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Samprasfanz » Archives 2003 to 2011 » Sampras goes missing from the action [Mar 16, 2003]

Sampras goes missing from the action [Mar 16, 2003]

States of Play
Art Spander

Marat Safin, who was about to take his leave, unrequested, had been asked why Pete Sampras wasn’t even taking his chances. How come Sampras had turned into the invisible man when everyone expected him to be turning up everywhere for a last leg of a wonderful journey?’I don’t know what’s in his brain,” said Safin about Sampras, which hardly made Marat much different from the rest of us. ‘I mean, he’s doing whatever he wants. Probably he doesn’t want to play for the moment.”

The moment? Sampras’ absence has been not momentary but monthly. He’s been seen at Los Angeles Lakers games, at the opening of a tennis camp, but not facing an opponent. Sampras has competed in no tennis tournaments in 2003 but has pulled out of four, including the Siebel Open last month at San Jose and the Pacific Life Open, which has been sweating its way through a second week in the California desert down the road from Palm Springs.

In Britain, honoured citizens have initials bestowed following their names, such as MBE, Member of the British Empire, or KG, Knight Order of the Garter. Taking this to another level, we find Pete Sampras, WD, as in withdrawal.

What Sampras chooses to do, or not to do, is certainly his own bus iness, but in effect he also made it our business when in December, after allowing time for an apparent UN inspection of his game, Pete told the Los Angeles Times exclusively he was going to play this year.

After his remarkable victory in the US Open in September, ending a stretch of 26 months in which he won not a single tournament, Major or minor, the question was what Sampras might do next. At 31, a new father, one of Pete’s possibilities was retirement, which would have been quite accepta

No better time for an athlete to depart than when he’s on top, as we’ve become aware from the multitude of athletes who wait until they’ve sunk to the bottom.

One of Pete’s longtime rivals, Michael Chang, announced this would be his final year, but it comes a year, or two years, or three years too late. Chang is now merely a foil for the top players, so has no chance to even get past the first round, as happened at San Jose and as happened on Tuesday at Indian Wells, where he lost 6-0, 6-4, to Carlos Moya of Spain, the No 5 seed.

Sampras, however, decided to take the victory lap to which, with an all-time record 14 Grand Slam victories, he was entitled. After the Open win it didn’t matter how he fared, just that he played. If he wanted to play. Which it seemed he did. But now? What’s going on? Why did he say at the end of last year, ‘I’ll start in February in San Jose, and then go right from there to tournaments in Scottsdale, Indian Wells and Miami. I’m just going to see how it goes, just kind of ride the wave and see how far it takes me.”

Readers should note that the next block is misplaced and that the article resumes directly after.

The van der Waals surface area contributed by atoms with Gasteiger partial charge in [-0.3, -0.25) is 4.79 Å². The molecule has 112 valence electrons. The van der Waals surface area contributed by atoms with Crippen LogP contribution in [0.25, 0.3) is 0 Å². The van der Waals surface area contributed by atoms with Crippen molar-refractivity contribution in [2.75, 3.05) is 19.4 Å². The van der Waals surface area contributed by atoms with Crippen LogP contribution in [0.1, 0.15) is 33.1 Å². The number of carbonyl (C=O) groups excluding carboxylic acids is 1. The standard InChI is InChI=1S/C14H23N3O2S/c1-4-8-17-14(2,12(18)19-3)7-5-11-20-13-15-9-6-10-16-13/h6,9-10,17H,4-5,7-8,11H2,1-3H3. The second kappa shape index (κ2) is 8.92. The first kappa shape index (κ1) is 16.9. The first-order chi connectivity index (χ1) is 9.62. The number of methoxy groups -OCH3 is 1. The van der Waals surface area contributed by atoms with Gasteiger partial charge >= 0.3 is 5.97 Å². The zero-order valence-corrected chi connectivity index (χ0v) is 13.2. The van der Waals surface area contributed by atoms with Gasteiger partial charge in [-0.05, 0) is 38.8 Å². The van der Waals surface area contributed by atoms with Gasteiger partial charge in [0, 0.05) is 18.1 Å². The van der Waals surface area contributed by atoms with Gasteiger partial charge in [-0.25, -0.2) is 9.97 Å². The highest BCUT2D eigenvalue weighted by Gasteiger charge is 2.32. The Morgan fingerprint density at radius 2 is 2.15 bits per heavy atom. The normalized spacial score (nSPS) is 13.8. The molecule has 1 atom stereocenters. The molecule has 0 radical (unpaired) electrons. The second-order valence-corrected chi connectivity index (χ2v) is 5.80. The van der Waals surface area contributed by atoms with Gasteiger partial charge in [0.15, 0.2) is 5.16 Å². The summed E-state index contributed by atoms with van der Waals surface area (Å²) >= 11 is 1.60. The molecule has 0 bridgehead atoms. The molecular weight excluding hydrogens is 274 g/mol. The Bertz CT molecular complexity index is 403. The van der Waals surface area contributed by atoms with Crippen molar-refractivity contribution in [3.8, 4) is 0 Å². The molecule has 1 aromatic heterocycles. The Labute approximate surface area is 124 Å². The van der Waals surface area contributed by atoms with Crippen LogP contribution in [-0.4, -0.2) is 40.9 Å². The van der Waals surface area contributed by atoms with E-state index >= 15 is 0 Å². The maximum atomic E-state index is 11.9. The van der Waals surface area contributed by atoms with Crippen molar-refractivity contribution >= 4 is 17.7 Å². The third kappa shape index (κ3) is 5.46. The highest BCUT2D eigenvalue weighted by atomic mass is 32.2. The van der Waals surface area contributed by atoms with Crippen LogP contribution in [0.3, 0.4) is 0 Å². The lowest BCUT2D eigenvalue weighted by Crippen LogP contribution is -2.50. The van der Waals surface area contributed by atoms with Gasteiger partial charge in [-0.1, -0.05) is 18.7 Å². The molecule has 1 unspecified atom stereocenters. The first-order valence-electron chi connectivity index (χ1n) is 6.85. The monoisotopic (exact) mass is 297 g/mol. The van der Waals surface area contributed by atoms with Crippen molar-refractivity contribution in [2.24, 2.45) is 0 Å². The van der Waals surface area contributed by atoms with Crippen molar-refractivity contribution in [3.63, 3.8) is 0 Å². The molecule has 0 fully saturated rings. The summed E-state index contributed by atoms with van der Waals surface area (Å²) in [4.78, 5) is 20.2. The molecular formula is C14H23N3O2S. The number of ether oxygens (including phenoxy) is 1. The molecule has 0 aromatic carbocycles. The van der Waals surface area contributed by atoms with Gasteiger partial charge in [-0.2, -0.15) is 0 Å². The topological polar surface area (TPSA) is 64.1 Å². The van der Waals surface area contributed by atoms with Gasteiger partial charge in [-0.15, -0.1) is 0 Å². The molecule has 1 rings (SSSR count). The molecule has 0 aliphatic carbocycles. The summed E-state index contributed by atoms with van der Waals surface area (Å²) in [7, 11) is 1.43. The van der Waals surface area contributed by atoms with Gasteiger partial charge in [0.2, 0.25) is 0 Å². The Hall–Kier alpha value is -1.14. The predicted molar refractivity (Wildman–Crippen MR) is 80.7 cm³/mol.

It’s taken him nowhere. He continues to avoid the competition he told us he wanted. He has not played a competitive match since beating Andre Agassi in the Open final. And you have to wonder if he won’t play another.

‘The talk of not playing seemed a little scary,” Sampras said about the decision to return, ‘and I’ve kept playing enough around [Los Angeles] since the Open to know that I still enjoy playing.

‘And now that I’ve decided that I’m announcing it and letting people know, it feels good. I’m relieved. And the goals are the same as they were 10 years ago, to win Majors.”

It sounded so noble, but three months later the words have come back to haunt him. The Pacific Life is, after the four Grand Slam tournaments and Miami, actually Key Biscayne, the sixth-rated event on the globe. But Pete isn’t here.

‘I don’t think he knows what he wants to do,” said Charles Pasarell, tournament director at Indian Wells and a former star player.

‘He’s unable t
o make up his mind. I’m disappointed he didn’t play here, but I’m not angry. Pete has done so much for us in this tournament and so much for tennis, he can do what he wants.”

Which, Pasarell, mused, might be delaying any competition until Wimbledon, the end of June, or roughly nine months after Sampras last faced an opponent when it meant something. ‘He still probably can beat almost anybody on grass,” said Pasarell. Or could. Sampras left Wimbledon after the second round in 2002, beaten by a wild card entry, his earliest defeat in the tournament since 1991.

And even given his history at Wimbledon, wouldn’t he require some sort of warm-up?

When he was losing matches the last two years, Sampras admitted he also lost confidence. You mean he won’t question himself if he ever gets in a tournament again?

The question the rest of us must ask is why enter a tournament if all you’re going to do is withdraw?

Filed under: Archives 2003 to 2011

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